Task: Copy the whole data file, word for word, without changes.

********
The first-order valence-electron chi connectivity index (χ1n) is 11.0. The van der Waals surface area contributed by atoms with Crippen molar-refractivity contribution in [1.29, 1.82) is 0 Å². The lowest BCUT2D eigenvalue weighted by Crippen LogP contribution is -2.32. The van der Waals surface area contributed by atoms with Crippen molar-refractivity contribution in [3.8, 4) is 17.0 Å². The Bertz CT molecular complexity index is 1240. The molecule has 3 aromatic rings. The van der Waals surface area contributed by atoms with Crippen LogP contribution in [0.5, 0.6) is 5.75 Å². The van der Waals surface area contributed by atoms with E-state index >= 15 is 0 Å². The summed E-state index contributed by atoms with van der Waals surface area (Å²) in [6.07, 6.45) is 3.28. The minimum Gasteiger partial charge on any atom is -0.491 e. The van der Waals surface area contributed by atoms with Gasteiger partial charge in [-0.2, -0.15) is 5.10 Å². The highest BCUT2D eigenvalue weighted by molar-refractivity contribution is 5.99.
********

The first-order valence-electron chi connectivity index (χ1n) is 11.0. The van der Waals surface area contributed by atoms with Crippen molar-refractivity contribution in [1.29, 1.82) is 0 Å². The lowest BCUT2D eigenvalue weighted by Crippen LogP contribution is -2.32. The van der Waals surface area contributed by atoms with Crippen molar-refractivity contribution in [3.8, 4) is 17.0 Å². The Bertz CT molecular complexity index is 1240. The molecule has 3 aromatic rings. The van der Waals surface area contributed by atoms with Crippen LogP contribution in [0.5, 0.6) is 5.75 Å². The van der Waals surface area contributed by atoms with E-state index >= 15 is 0 Å². The summed E-state index contributed by atoms with van der Waals surface area (Å²) in [6.07, 6.45) is 3.28. The minimum Gasteiger partial charge on any atom is -0.491 e. The van der Waals surface area contributed by atoms with Gasteiger partial charge in [-0.2, -0.15) is 5.10 Å². The highest BCUT2D eigenvalue weighted by molar-refractivity contribution is 5.99.